The Perfect Sausage Recipe

Well, stop looking, it does not exist. The good news is that you can make the perfect sausage yourself every time as long as you obey the basic rules of sausage making. There are millions of sausage recipes floating for free on the Internet and your own creation will be as good or better.

How do you know which ones are good? Do you think the professional sausage makers have time to play with recipes on the Internet? Many of these recipes are compiled by people who make a living off the Internet and they are college students, housewives, journalists and others. The easiest sausage to make is a fresh sausage which will be cooked on a frying pan, barbecued or grilled. Basically you are making a hamburger which will become a sausage once it is stuffed inside of the hog casing. Making smoked sausages requires more knowledge and here you have to observe your smoking and cooking temperatures.

Fermented (air-dried) types are harder still and you have to worry about relative humidity. 1. First ask yourself what would you like to have inside of your sausage: pork, beef, chicken, garlic, oregano, paprika etc. If you make a sausage for yourself or your family you don't need any recipes; think of preparing a family meal that everybody will like.

2. Keep it simple. Meat has its own beautiful flavor so don't kill it with unnecessary spices. Many people add only salt when making a ham, saying that even pepper distorts the flavor. Polish Smoked Sausage is made of pork, salt, pepper and garlic (optional marjoram) yet most recipes include dozens of unnecessary ingredients and spices. 3.

You can use any type of meat or meat combinations. Just remember that meats containing sinews, gristle and tendons will have to be ground twice with a small grinder plate otherwise they will get stuck in your teeth. For a home based sausage maker nothing beats pork butt; it has the right fat to lean meat proportion, it is inexpensive and its little bone is very easy to remove. A sausage needs about 30% fat so don't use only lean meats.

Our commercially made fresh sausages contain up to 50% fat and our low calorie hot dogs can have up to 40% water and fat combined. Yes, we are paying dearly for water though it can not be seen. This magic is performed by a chemical called phosphate which traps and holds water inside. 4. Salt in most modern recipes remains at about 1.5% - 2%.

Original sausages were made with preservation in mind and the salt content was higher, up to 3%. Air dried products like countryside ham contained even more salt which was needed to prevent the growth of bacteria. Anything over 3% will taste too salty.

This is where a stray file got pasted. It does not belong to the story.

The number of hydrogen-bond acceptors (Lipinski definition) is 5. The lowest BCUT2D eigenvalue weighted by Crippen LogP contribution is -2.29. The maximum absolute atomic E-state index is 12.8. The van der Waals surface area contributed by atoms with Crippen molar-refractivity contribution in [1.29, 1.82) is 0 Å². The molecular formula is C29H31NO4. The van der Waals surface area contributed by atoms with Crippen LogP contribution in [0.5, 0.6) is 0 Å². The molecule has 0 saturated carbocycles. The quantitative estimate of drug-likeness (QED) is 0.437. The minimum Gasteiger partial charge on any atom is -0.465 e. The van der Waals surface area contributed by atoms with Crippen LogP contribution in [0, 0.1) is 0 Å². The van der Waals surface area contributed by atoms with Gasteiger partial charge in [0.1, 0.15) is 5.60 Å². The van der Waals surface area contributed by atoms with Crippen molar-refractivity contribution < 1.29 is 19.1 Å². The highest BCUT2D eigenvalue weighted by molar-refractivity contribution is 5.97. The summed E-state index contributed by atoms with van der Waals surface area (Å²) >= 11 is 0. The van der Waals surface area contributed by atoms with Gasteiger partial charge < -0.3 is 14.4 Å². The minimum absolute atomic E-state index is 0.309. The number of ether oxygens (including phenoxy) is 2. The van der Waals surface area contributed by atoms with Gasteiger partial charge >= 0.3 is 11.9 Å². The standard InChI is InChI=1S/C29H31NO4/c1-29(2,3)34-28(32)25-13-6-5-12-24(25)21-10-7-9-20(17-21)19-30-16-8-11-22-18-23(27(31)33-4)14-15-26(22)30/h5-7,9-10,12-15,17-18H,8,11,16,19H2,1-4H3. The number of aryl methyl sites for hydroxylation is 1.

Weigh in your meat, multiply by 0.018 (1.8%) and you will get the perfect amount of salt (1.8%) that will be acceptable to everybody.

Salt plays the most important role in your recipe as this is where you can ruin your sausage. Once it is too salty, the only remedy that remains is to soak it overnight in cold water (in a refrigerator). 5. Grinders. For thousands of years we have made sausages without grinders and certain classical sausages are still made by chopping meat with a knife (Polish Krakowska or Ham Sausage, Spanish Longaniza, Chorizo or Sobrasada). Don't pre-occupy yourself too much with grinder plates.

3/8" size will take care of most tasks, unless you want to make emulsified sausages like hot dogs or bologna which will require grinding meats at least twice through a 1/8" plate. Commercial processors use a meat cutter which is more effective. 6. Cold smoking was a method of meat drying for preservation and is seldom practiced today. Keep your hot smoke temperature at about 140 F (60 C) as you don't want to cook your meat. Remember that meats smoked at this temperature are not safe to eat and must be cooked.

7. Cook fresh sausages to 160 F (72 C) internal meat temperature. Smoked meats are normally cured with salt and sodium nitrite what provides additional safety and can be cooked to a slightly lower internal meat temperature of about 154 F ? 160 F (68 ? 72 C).

They may may be poached in water at 176 F (80 C) or baked in an oven at the lowest temperature setting (below 190 F, 88 C) until desired internal meat temperature is obtained. Smoking or cooking sausages at too high temperatures will melt the fat inside, they will taste like bread crumbs and will be greasy on the outside. Remember, smoking meats is an art that is different from barbecuing or grilling.

Adam Marianski has co-authored two books on meat smoking and making sausages. He runs the web site Wedliny Domowe where you can find more about making quality meats at home.

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